MICHELLE STANLEY: Listening to some of the speeches earlier tonight – this is the opening night of your exhibition which will be running for the next two weeks in Carnarvon at the library and gallery – it was mentioned, talking about the Mardathuna Hills and that sort of landscape. What’s been the reaction from the people, I mean the people who are here tonight are the people who grow those crops, what’s their reaction been to your work?
SUE HELMOT: It’s been really amazing for me because it’s really stuck a chord with them because they’ve immediately identified with it, which is the best thing that I can hear as an artist – that it has struck a chord with them. I mean for Burke to say he felt that he was there in that landscape again, and I know Sue and Eddie who own the plantation where I went out to get the inspiration for the mango tree in bloom, they were drawn to it straight away and just said “oh wow, that’s it, and in actual fact you’ve made it even look better than it is,”. Just to see their faces, the smiles on their faces and the glow in their eyes, that’s enough for me. It’s just wonderful. It’s very rewarding.
MICHELLE STANLEY: This has been your second year, being the artist in residence for the Gascoyne Food Council. What can we expect from you from here?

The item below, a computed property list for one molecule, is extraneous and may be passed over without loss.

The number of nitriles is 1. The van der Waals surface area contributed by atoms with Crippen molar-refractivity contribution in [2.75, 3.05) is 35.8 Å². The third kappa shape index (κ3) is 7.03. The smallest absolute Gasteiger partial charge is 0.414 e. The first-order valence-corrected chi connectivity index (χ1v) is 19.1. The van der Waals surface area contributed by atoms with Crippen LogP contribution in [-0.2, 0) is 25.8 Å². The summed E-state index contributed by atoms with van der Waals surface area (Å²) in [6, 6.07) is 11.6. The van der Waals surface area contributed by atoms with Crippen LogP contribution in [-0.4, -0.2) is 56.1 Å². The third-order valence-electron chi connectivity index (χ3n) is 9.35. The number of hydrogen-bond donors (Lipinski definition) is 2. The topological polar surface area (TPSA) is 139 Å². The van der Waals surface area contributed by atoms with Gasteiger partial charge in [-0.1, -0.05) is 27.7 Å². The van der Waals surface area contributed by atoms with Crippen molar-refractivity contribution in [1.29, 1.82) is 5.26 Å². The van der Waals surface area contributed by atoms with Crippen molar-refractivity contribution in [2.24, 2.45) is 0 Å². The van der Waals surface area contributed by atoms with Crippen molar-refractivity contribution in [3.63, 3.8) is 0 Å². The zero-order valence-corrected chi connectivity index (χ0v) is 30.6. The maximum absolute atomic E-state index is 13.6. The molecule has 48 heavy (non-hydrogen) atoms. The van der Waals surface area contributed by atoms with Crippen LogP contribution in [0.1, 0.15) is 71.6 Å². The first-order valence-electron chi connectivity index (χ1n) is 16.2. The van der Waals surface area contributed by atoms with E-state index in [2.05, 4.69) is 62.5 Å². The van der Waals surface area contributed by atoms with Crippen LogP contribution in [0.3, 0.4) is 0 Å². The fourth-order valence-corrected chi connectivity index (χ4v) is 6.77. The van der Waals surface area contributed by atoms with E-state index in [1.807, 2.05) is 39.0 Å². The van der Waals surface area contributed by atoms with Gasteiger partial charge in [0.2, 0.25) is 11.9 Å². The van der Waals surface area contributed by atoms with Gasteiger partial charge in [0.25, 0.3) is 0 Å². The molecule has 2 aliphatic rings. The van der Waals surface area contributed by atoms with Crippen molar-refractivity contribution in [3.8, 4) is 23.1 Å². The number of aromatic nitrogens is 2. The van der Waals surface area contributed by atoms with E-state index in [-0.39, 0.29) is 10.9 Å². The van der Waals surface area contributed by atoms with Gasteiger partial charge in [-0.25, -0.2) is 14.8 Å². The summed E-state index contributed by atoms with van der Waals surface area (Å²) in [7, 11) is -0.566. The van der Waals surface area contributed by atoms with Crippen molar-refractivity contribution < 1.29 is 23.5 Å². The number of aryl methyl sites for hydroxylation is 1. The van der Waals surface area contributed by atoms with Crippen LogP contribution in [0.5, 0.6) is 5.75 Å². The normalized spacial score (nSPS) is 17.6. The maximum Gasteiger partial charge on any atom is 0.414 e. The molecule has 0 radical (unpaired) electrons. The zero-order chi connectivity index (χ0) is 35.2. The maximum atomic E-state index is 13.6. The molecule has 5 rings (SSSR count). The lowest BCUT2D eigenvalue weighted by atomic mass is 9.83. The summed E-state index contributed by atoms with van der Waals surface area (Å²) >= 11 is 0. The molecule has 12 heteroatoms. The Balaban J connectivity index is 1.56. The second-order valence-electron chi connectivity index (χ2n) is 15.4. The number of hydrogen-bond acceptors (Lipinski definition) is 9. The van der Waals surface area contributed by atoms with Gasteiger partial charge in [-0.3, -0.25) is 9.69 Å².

SUE HELMOT: To be honst, I don’t really know yet. I’m just really focusing on tonight and bringing this to the community for the next couple of weeks. Painting is what I do, it’s my profession. I’m certainly going to keep painting I’ll be continuing to paint and be inspired by the Gascoyne. I can’t give you any firm – stay tuned I supposed. It won’t be the last you’ll see of me, put it that way.
MICHELLE STANLEY: Well congratulations on a beautiful opening night, and people can come down over the next couple of weeks in Carnarvon and check it out.
SUE HELMOT: Absolutely. I’d love people to come down and just experience this and be a part of it. And hopefully it does strike a chord with them. I’m just very happy to share it.
OUTRO – KELLY GUDGEON: Sue Helmot is the artist in residence for the Gascoyne Food Council, and she was speaking with Michelle Stanley at the opening of her exhibition ‘Frontier of Food’ as part of her two year residency with the Gascoyne Food Council.